Friday, July 3, 2015

Book review: "Notes from a Small Island" by Bill Bryson

After nearly 20 years of living in England, Bill Bryson comes to a surprising conclusion about the British: "They are the happiest people on earth."

The key, he says, is that the British find happiness in simple things -- tea cakes, scones, crumpets, puddings, jams, biscuits -- and in the simple company of others.

"Watch any two Britons in conversation and see how long it is before they smile or laugh over some joke or pleasantry," Bryson writes in the book "Notes from a Small Island. "It won't be more than a few seconds."

In this book, Bryson recounts his six-week meandering trip through England and Scotland. "Meandering" is the key word here. He wanders somewhat aimlessly from the south of the land to the north, and so does the book. A little focus would have helped -- perhaps Bryson should have had some goal, like to find the best crumpet, But while the book hits some flat spots, Bryson often rescues it with insightful or funny observations.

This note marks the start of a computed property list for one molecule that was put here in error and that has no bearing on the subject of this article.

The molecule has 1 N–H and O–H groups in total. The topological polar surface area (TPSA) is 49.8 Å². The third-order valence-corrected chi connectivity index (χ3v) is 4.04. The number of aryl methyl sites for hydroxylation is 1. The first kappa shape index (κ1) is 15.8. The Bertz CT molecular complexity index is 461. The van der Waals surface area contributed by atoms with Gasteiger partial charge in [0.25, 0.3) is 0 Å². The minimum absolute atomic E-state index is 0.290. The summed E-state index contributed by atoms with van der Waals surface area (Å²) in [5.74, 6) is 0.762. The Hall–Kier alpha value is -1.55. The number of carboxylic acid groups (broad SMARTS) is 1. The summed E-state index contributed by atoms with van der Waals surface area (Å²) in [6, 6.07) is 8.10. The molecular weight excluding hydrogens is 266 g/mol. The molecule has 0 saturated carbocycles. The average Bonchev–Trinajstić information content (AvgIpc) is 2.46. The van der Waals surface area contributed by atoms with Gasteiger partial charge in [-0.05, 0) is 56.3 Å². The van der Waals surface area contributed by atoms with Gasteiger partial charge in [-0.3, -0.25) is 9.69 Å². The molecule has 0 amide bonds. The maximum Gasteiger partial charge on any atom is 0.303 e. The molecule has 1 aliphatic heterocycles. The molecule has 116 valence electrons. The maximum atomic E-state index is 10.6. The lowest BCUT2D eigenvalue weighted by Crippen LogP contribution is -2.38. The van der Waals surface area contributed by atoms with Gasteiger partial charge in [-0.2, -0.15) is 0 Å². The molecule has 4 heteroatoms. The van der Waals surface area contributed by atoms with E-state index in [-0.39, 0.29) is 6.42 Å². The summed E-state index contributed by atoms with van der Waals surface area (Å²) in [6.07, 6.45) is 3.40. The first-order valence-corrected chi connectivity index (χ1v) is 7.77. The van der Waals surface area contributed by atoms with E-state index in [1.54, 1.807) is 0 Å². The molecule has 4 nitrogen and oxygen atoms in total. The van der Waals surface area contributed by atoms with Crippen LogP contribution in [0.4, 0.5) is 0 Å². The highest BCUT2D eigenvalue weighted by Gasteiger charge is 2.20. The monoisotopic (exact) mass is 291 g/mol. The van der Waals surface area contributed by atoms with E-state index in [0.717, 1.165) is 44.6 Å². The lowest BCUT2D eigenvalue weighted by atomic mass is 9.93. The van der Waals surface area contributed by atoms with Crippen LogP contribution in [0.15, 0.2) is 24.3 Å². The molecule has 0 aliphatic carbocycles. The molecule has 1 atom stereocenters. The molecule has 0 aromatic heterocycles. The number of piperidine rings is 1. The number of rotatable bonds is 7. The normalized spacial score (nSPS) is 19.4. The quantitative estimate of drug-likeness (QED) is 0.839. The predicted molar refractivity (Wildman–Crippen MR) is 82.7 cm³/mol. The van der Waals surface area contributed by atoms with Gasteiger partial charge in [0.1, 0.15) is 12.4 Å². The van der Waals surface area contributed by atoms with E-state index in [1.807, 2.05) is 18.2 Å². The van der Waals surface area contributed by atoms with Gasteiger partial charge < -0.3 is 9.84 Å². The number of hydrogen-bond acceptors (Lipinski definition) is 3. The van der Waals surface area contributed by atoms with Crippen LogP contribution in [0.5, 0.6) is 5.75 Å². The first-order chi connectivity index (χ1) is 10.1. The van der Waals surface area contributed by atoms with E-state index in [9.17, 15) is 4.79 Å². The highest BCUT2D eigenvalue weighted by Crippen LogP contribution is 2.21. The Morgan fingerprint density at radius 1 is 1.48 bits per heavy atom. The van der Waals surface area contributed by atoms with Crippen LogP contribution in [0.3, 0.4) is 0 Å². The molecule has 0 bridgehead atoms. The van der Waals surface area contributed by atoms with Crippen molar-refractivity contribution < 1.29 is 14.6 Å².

He make amusing notes on Britons giving driving directions, cellphone users,  chop sticks and even something as simple as sand.   He misfires occasionally, as when he makes fun (to readers) of fat people who happen to be dining near him.

Bryson gives a good sense of the quirks of the British, noting that they seem to think the island is bigger than it is and that the weather is worse than it really is.  He notes how a newspaper reported on a "blizzard" that had dropped "more than two inches of snow."

Unfortunately, the book is rather dated, as it was published in 1995, and more years are not going wear on it well.

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